About Victor William Gillespie, OBE
From page 4958 of the "Supplement to the London Gazette, 13th June 1964:
"CENTRAL CHANCERY OF THE ORDERS OF KNIGHTHOOD. St James's Palace, London S.W.1
"The Queen has been graciously pleased, on the occasion of the Celebration of Her Majesty's Birthday, to give orders for the following promotions in, and appointments to, the MOST EXCELLENT ORDER OF THE BRITISH EMPIRE:
"...To be Ordinary Officers of the Civil Division of the said Most Excellent Order :
"...Victor William GILLESPIE, ESQ., Mayor of Windsor, State of New South Wales.
Published in the "Windsor and Richmond Gazette" of Friday 27 May 1927:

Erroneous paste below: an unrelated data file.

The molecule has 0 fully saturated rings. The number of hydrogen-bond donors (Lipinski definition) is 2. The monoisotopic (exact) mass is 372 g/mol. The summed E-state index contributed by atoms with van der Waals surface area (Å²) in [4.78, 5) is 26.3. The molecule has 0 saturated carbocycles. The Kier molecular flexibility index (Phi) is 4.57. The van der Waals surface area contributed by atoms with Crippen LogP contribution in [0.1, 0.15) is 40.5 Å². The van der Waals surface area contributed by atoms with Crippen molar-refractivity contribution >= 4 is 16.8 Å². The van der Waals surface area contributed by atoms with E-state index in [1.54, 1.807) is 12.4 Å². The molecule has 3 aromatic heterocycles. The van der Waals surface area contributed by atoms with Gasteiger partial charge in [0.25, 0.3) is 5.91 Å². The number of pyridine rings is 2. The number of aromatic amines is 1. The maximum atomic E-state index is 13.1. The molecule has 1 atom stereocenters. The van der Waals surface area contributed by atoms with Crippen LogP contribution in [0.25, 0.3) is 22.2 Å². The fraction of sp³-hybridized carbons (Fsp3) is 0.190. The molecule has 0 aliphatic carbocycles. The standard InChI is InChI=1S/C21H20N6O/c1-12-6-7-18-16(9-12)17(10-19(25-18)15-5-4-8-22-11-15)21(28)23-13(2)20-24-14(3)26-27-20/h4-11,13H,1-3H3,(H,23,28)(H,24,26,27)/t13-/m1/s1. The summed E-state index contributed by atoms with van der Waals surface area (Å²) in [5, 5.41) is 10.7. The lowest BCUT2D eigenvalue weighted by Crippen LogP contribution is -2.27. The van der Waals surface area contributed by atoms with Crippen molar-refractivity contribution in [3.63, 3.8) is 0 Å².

"BIRTHDAY PARTY. VIC. GILLESPIE REACHES HIS MAJORITY. Mr, and Mrs. W. Gillespie, of Pitt Town, entertained about 150 friends to celebrate the twenty-first birthday of their first born. Visitors from all round the Hawkes bury, and a fair contingent from the metro polis, responded to the invitation, and thor oughly enjoyed themselves in Pitt'Town School of Arts. Mr. and Mrs. Gillespie received their guests at the entrance, and soon a merry party of dancers were disporting themsel ves on the magnificent floor of the hall, to lively strains played by Mr. James Allen. Later on Miss Gerty Walker arrived and carried on the good work under the able guidance of Mr. Keith Brown, who made an efficient M.C Cards were provided for those who had a wish for that kind of entertainment, and all went 'merry as a marriage bell' until supper was announced. A tasty and dainty repast was handed round the hall, and when due justice had been done to the good things provided Mr. Victor Gillespie essayed the task of cutting the cake which provided 'the emblem for his entry into manhood's es tate.' Mr. A. J. McDonald acted as chairman, owing to the unavoidable absence, through illness, of Pitt Town's venerable chairman, Ald. S. Cox, and he rose to thank Mr. and Mrs. Gillespie for the invitations so la vishly distributed amongst the friends of the family. He eulogised the character of Vic. Gillespie, whom he had known since his childhood days, and said he felt sure that Vic. deserved, all the good wishes that had been bestowed on him during the course of the evening. He wished him every happi ness and many returns of days, of pleasant memory, and hoped to see the day when an other event would be gaily honored by a si milar gathering, when Vic. would further prove his manhood by taking unto himself a 'better half.' Ald. J. W. Ross, J.P., next voiced his appreciation of the kindness of Mr: and Mrs. Gillespie, and felt sure that the chair- man's advice would sooner or later bear good fruit, if the popularity of the young gentleman, as evinced by the many admiring glances of the fair sex in the hall, was a fair indication of their regard for his person and character. He was not as well ac quainted with the son as he was with the parents, but felt sure from what he had learned that Vic. was a worthy son of wor thy parents. Cr. J. Roberts, J.P., congratulated Vic. on reaching- man's estate and wished him many happy returns. Like the chairman ho had known him from the days of his child hood and could only speak of him in terms of the highest commendation. Mr. R. Frost was next, and said he could not claim such a long acquaintanceship as the previous speakers, but he had become ultimately acquainted with Mr. and Mrs.. Gillespie and their son in the three years he had been resident of the district, and was quite satisfied to continue that intimacy and would go so far as to say that others could take Vic's life as a model for them to fol low, and none would lose anything by fol lowing in his footsteps. All joined in responding to the good wish es expressed by the speakers with much en thusiasm and with musical honors. When Vic. rose to respond he revealed a side to his character which many of his friends did not know he possessed. Quietly and fluently he responded, thanking the vi sitors for coming so far and in such numbers to do honor to himself and his parents. He said that if he were deserving of half the good things that were said of him he would indeed be very satisfied, and their good wishes would be cherished as happy memories. He felt that he had no regrets for the past, and hoped he would continue to still further increase, the regard of his friends toward him. For all the good wishes he could only express his deepest grati tude, and for the many tokens of esteem that had accompanied, those good. wishes he expressed his sincerest thanks. The chairman then moved a vote of thanks to the hosts and thanked Mr. and Mrs. Gillespie on behalf of all present. Mr. Gillespie. senr., responded; and stated that he was gratified by the excellent man ner in which the vote of thanks had been accorded, and on behalf of himself, wife, and family, wished all a pleasant good night and safe return home. 'Auld Lang Syne' was sung by all pre sent and the happy function was closed by the National Anthem just prior to the mid night chimes. The presents handed to the happy young recipient would fill a wardrobe, and a list of all the good things would be too long to publish."